• Silver Lake gets support of big St Barbara shareholders in bid to spoil Genesis Gwalia deal
  • Materials sector cops a whack as iron ore and miners fall
  • Champion Iron and Terracom issue dividends to soothe some investors on tough day

More drama in the contest between Silver Lake Resources (ASX:SLR) and Genesis Minerals (ASX:GMD) for St Barbara’s (ASX:SBM) Gwalia gold mine.

Long betrothed — though a more formal marriage proposed between St Barbara and Raleigh Finlayson’s GMD has been replaced by more of an open relationship that would see Genesis walk away with Gwalia and SBM retain a large stake in the ASX-listed gold co. — Silver Lake has emerged as a late interloper to spoil the pair’s happy day.

It has been piling on the pressure for SBM’s board to open up due diligence and consider its offer of $370m cash (equal to the GMD cash consideration) and 327.1m shares valued at $348m.

It is, Silver Lake maintains, a 14.7% premium to GMD’s ~$625m offer. And in a case of speak now or forever hold your peace, SLR has hit up major SBM shareholders to register their objections ahead of a vote on the Genesis transaction on June 20.

SLR told the stock exchange today that 9.34% SBM shareholder L1 Capital intends to vote against the genesis proposal, with 8.6% holder Baker Street Capital Managers also publicly calling for a vote to be deferred so SBM can weigh up GMD’s bid against competing proposals.

“Further, another top 20 St Barbara shareholder, Geoff Cranfield, has been publicly quoted in the Australian media as being supportive of L1 Capital’s position that “all interested parties” should be “invited for discussions and if relevant, due diligence,” Silver Lake added.

SLR says if it gets access to due diligence before June 5 it can still complete it before the June 20 vote happens. There’s more in this one as well, with Silver Lake questioning the difference in synergies between the Finlayson bid and Silver Lake’s.

One of the reasons why SBM, which would have shares in the purchasing entity no matter which path it goes down, likes this Genesis bid is because it will consolidate three assets in the balkanised Leonora gold field.

In a corporate presentation yesterday titled “On Track” said it would complete a strategic review of the Gwalia asset in the December half in a staged plan to grow production from 180,000-200,000ozpa (Gwalia + its Ulysses underground mine) to 300,000ozpa with the reopening of its ~80% owned Mt Morgans mill held under the auspices of Dacian Gold (ASX:DCN) and the Tower Hill development.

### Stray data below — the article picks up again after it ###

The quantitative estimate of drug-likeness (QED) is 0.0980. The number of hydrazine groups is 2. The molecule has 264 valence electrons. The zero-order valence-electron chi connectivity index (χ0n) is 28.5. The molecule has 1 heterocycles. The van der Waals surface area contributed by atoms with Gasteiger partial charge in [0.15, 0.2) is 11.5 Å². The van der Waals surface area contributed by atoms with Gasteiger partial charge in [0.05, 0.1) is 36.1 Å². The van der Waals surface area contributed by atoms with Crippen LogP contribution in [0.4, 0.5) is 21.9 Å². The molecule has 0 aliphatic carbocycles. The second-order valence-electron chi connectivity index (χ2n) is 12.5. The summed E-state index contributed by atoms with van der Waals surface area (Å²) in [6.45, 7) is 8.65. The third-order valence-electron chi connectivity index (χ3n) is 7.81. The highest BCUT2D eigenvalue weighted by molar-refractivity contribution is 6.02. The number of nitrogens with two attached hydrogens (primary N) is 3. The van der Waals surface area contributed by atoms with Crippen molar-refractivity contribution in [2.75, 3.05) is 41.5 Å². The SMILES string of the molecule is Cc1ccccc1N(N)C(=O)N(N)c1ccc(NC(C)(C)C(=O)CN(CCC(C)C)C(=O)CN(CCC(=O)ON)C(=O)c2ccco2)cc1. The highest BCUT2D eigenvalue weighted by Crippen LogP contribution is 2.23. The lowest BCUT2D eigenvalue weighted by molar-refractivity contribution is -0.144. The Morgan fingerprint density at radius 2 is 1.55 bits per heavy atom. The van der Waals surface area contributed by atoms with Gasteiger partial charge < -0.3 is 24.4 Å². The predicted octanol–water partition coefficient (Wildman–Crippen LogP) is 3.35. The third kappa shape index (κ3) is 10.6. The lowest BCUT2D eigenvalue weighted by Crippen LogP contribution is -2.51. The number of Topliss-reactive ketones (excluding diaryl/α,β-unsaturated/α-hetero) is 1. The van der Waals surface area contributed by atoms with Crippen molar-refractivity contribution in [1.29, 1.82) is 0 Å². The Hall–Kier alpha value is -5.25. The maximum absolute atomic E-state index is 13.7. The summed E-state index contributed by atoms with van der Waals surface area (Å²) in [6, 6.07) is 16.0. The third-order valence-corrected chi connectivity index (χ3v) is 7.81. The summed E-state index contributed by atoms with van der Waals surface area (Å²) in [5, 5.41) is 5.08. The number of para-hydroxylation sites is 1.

Silver Lake (ASX:SLR), St Barbara (ASX:SBM) and Genesis (ASX:GMD) share prices today:


It’s been a rough, tough day. Did someone say KFC dividends

At a 2.15% loss lead by the big iron ore miners there was little joy anywhere in the Materials sector.

Iron ore futures floated aimlessly in the direction of US$95/t this morning, while base metals flirted with the red overnight.

Little relief for investors in yesterday’s tumbler Paladin Energy (ASX:PDN), which did little to inspire confidence despite its reassurances rumours of moves by the Namibian Government to take equity stakes in mining companies or projects in the southern African country were only that.

Paladin owns 75% of the Langer Heinrich uranium mine, which is set to come out of care and maintenance in the first quarter of next year.

Need somewhere to bury your head in the hot, scorching sand?

Enjoy some dividends in the form of a couple of bulk miners.

First up is Champion Iron (ASX:CIA), which will pay a C10c dividend to Canadian and Australian investors after a record production quarter from its Bloom Lake iron ore mine in Labrador.

Bloom Lake produces 66% Fe content iron ore which attracts a high grade premium, and is on track to become a 15Mtpa producer after a major expansion was completed last year.

Its output lifted 4% QoQ and 65% YoY to 3.1Mt (wet) of 66.1% iron ore concentrate for the three months to March 31 after hitting commercial production on its expansion in December.

CIA, which reports on an April to March basis, sold a record 10.6Mt of con over the past 12 months, up from 7.7Mt a year earlier, generating C$493.2m in EBITDA and C$200.7m in income for the year to March 31.

That came on revenue of C$1.3951 billion, down from C$1.4608b, with EBITDA falling from C$925.8m and net income off from C$522.6m a year earlier.

Those falls were largely due to lower realised prices and higher costs. C1 cash costs rose from US$47/dmt to US$55.9/dmt year on year in FY23, with both inflationary pressures and the now completed capital expenses on the Bloom Lake expansion playing a role.

“The Company expects those costs to decrease and to normalise as production gradually ramps up towards Bloom Lake’s expanded production nameplate capacity of 15 Mtpa,” CIA says.

Also paying out today is Terracom (ASX:TER).

The small Queensland coal miner, which rode last year’s coal boom like Steph Gilmore on a gnarly wave, announced a 3c per share quarterly payout.

It has taken the company’s returns this financial year to $244m or 20.5c per share, a remarkable yield of around 40%.

It may be slightly slimmer pickings for coal miners in the months to come. Front month Newcastle coal prices have tumbled to US$135.10/t having climbed as high as US$450/t last year, while metallurgical coal prices are around US$230/t, 2.5x below post-Russia Ukraine invasion highs.


Champion Iron (ASX:CIA) and TerraCom (ASX:TER) share price today: